I would really like you to take a concrete position instead of making these constant claims about other people's misunderstandings of pure vision, and explain why you think Pure Vision simply means not having opinions.

I would really like you to be up front about your purpose in repeatedly harping on this theme, rather than constantly playing the riddle game. Can you do this, or do we need to stop for a while?

If you are just trying to say you think I'm (or whoever else) full of my own opinions, I'll take it under advisement, and you are welcome to your take on the matter. If you have some more subtle point I would like to see it explicitly stated.

If you can answer my question, I will give it a go at yours.
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Re: A different look at Guru Yoga

Post by smcj » Fri Nov 10, 2017 3:49 am

How does seeing things as primordially pure null and void requirements of relative conduct?

I have never said or implied any such thing. If anything that's a Malcolm position with which I disagree.

My understanding of Vajrayana is that it is completely in keeping with the spirit of Mahayana. What is different is that a real practitioner, which is a rarity, is capable of virtue that isn't seen as such by the conventional mind. It's still moral, but not limited by the opinions of others.

Think of an M.D. that goes to a village in the Amazon that has no real medicine. If the M.D. wants to do a minor surgery they might object to him cutting someone with a knife. They are unaware and don't see what he is really doing. Yes, he is cutting someone with a knife. No, he is not hurting them, in fact quite the opposite.
How do -you- suggest someone live a life in the relative world if according your inferences here, one must give up all discrimination of right and wrong, or completely distrust one's relative reasoning?
Turn it around. See everything in positive terms--everything without exception--both internal and external. Everything is an opportunity to practice Dharma. In every situation you can practice one or more of the Perfections. In Vajrayana you can even use eating, shitting and sleeping as prayers.

With pure view the world is no longer an ugly place from which one must wrest some sort of satisfaction. (A lot of people see Dharma as some sort of golden lollipop that will do that for them.) The world is seen as sentient beings working out their karma. Their suffering is motivating them to find relief. Dharma is the only true relief, so the world is actually motivating sentient beings towards enlightenment. (A few months ago I heard Gyalton R. say that the wish to be happy was an indication of one's Buddha Nature.)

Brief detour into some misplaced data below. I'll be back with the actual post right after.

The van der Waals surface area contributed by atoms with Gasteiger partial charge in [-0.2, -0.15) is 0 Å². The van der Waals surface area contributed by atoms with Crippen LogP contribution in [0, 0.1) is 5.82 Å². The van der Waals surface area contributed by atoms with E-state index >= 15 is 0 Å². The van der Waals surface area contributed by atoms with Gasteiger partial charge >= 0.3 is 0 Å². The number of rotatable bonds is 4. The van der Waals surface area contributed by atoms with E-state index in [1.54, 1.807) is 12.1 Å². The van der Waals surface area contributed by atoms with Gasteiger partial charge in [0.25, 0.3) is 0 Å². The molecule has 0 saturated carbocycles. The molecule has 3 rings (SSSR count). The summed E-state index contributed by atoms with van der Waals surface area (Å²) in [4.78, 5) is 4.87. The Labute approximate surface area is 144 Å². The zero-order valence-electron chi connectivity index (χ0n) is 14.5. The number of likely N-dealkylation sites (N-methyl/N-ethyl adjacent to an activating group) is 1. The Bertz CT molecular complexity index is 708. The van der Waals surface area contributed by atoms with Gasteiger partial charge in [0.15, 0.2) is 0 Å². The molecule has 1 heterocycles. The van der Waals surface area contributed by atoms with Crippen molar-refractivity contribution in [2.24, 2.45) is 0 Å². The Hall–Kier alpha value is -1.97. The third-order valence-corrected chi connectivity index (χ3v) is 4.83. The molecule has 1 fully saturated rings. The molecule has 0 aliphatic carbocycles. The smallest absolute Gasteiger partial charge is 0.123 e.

You've already laid down your weapons and opened yourself with faith and trust. Give life your all without expectation or fear. Invest the actions you take with love. Love the act of living life. If your actions are formal practice the Nyingmas suggest compassion/bodhicitta. The Kagyu suggest devotion/Guru Yoga. Without investing one form or another of your love none of the practices are said to work.

Or something like that. I personally am still doing NgonDro. You really need to talk to a real teacher about this stuff.
I support Mingyur R and HHDL in their positions against Lama abuse.
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Re: A different look at Guru Yoga

Post by Miroku » Fri Nov 10, 2017 1:17 pm

conebeckham wrote:
Fri Nov 10, 2017 12:45 am
MalaBeads wrote:
Fri Nov 10, 2017 12:02 am
conebeckham wrote:
Thu Nov 09, 2017 10:25 pm


Yes, JKCL. He died in 1959, when Sogyal Rinpoche was 10 or 11 years old.
Yes, JKCL. My most sincere apologies. Hmmm, guess I have to rethink the family link thing.
Maybe, but Dzongsar Khyenste is a Khyenste Tulku, eh? Blood may be thicker than water, bu where does Tulku-ness fit in that comparison? :smile: :shrug:

My personal feeling is that an 11 year old can't really be said to have "Trained" in any major way in practice. No matter who one's teacher is. I'm sure there are exceptions.
Well, Karmapa's birds reached enlightenment... soo why not. However, I am kinda with you on this one. It seems ridiculous, unless he really had a pure vision and devoted himself ocmpletely to the guru, which his narrative of those years suggest. On the other hand, there is the reality that he effed up. And whatever training he had was either useless as he did what he did or fake.